Did the bidding war actually exist?

How do you know there really is a bidding war?

Get your answer in one quick phone call

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California style house-1000p

The last home my husband and I bought was a run-down 1950s bungalow on a large plot of land in Toronto’s West Rouge neighbourhood. Occupied by a hermit (not a hobbit), the furnace had not been used in over a decade, the backyard was home to a dozen or more feral cats, and the attic was the neighbourhood raccoon flop-house. In short: it was a mess. But it was a mess with a great deal of potential. And we weren’t the only ones to see it.

As a result, four other families registered an offer in the first week the house was listed for sale. And despite my promise to never, ever, enter a bidding war, my husband and I found ourselves upping the ante on our final offer.

We won. But we also paid well over asking.

When relating this story to a friend, he immediately asked: “How did you know there were other offers?”

Not only was the question valid, it was vital.

Without bidding wars you wouldn’t have houses selling for $10,000 or even $100,000 over asking price. That means as a buyer you are dependent on your realtor to give you accurate information and practical advice. Get a bad realtor and you’ll probably get bad advice.

Enter: the telephone. Your solution to uncertainty.

Any time a buyer puts on offer in on a house, the buyer’s realtor has to ‘register’ the bid with the listing broker. In simple terms, your realtor is responsible for making your offer official by sending in the required paperwork to the office that listed the home for sale. By law, the listing brokerage must then notify any potential buyers (or their agents) that offers are registered on that property. One quick phone call to the listing brokerage and you’ll quickly know whether or not there are, indeed, registered offers against your dream home.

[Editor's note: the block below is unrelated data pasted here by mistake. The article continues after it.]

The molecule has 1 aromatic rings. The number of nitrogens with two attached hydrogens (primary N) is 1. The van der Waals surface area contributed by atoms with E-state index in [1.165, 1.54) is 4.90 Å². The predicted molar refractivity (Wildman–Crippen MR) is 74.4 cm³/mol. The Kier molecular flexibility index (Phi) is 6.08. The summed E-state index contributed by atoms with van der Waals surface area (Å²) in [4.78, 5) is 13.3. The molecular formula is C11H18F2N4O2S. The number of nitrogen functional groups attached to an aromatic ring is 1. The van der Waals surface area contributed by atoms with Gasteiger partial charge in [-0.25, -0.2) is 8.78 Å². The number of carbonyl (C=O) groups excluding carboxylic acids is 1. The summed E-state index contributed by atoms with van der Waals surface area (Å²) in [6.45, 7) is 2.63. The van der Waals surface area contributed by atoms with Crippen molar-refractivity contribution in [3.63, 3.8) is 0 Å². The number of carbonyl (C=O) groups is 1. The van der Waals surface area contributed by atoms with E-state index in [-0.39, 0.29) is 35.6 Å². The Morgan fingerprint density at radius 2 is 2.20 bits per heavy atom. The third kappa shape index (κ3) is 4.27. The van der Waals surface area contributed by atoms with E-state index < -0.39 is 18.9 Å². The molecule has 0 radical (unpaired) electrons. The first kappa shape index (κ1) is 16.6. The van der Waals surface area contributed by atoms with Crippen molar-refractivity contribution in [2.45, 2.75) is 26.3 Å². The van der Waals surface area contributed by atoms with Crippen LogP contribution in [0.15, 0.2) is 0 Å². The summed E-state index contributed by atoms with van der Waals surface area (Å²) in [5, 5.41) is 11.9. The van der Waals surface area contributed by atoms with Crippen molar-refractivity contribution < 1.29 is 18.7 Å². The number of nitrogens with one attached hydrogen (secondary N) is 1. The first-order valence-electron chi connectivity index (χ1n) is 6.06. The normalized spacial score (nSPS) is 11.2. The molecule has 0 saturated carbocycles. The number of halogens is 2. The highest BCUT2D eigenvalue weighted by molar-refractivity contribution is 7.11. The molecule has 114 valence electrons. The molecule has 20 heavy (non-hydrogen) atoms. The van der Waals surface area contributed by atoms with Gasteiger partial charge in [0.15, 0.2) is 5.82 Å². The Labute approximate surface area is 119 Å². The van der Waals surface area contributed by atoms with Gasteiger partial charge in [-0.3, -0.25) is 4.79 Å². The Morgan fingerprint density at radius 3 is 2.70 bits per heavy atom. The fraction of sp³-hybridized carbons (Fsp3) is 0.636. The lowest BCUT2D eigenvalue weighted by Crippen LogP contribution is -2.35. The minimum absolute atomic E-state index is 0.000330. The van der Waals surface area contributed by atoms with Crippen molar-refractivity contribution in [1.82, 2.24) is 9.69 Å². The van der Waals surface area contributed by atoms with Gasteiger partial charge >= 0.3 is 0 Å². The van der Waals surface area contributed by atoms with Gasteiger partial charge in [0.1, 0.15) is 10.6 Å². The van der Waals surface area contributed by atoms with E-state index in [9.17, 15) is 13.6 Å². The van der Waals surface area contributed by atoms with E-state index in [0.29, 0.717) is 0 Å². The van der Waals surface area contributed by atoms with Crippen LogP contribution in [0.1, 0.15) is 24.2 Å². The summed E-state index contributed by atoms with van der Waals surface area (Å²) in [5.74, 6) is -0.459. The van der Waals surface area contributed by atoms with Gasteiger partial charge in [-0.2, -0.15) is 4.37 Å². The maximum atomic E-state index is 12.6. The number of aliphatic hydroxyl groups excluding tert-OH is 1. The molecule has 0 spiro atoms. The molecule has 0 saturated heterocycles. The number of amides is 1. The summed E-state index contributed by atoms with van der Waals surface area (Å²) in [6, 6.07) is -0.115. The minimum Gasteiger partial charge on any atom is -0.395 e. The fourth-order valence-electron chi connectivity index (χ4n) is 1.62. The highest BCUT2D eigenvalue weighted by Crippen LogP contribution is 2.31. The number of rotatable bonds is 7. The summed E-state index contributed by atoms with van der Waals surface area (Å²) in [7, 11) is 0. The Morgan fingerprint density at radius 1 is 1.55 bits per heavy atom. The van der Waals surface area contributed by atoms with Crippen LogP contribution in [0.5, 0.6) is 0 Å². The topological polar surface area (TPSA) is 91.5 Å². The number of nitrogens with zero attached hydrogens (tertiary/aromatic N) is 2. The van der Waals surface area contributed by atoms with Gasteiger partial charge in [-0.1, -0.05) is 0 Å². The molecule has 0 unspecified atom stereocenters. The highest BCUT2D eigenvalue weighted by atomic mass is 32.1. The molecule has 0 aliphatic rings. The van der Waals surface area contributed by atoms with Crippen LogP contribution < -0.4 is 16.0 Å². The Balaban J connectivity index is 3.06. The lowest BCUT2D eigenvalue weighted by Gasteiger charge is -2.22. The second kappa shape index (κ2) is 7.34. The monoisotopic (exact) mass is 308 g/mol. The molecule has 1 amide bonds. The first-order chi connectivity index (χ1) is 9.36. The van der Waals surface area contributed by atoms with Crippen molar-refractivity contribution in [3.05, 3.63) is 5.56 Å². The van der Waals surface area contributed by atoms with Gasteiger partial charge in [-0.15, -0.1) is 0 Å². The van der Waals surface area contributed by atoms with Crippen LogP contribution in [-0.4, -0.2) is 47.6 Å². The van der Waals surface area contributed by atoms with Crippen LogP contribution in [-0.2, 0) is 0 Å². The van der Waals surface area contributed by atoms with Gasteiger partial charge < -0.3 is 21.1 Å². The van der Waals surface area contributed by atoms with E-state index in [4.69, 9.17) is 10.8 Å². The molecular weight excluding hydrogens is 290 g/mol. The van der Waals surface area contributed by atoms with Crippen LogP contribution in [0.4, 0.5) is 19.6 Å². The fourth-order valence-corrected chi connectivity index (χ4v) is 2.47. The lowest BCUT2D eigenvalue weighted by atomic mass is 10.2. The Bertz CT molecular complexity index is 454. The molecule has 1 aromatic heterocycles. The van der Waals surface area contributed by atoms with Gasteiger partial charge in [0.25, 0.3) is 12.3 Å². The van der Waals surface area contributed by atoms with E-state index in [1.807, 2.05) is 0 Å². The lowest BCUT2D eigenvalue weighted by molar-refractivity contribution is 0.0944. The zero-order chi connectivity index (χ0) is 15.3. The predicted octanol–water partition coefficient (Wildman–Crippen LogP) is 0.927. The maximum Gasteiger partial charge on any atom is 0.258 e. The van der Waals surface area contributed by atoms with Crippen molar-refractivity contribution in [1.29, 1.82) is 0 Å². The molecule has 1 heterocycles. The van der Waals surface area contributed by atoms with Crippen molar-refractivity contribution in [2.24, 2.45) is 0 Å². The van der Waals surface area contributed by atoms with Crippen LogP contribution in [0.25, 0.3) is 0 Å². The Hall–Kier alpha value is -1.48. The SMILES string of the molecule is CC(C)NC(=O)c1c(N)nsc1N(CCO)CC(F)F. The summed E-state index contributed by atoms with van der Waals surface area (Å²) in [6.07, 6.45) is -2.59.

Keep in mind, however, that real estate offices are not open during holidays, and, despite answering services, real estate offices are not open 24-hours a day. If a buyer has stipulated that all final offers in a bidding war must be in before a listing brokerage is open, then you may not be able to get the information you require.

Still, checking up on registered offers with the listing brokerage is a great tool, particularly for buyers living in Calgary, Toronto, and Vancouver, where bidding wars have become the norm. It’s also a great way to determine if your realtor is doing their job by keeping you accurately informed.

(Before jumping down my throat let me emphasize: I’m not calling all realtors bad. In fact, I think there are some phenomenal realtors, who do outstanding work for their clients. But a few bad apples can spoil a bunch, and the unscrupulous actions of a few have forced all realtors to become transparent and to consistently and constantly set the record straight.)

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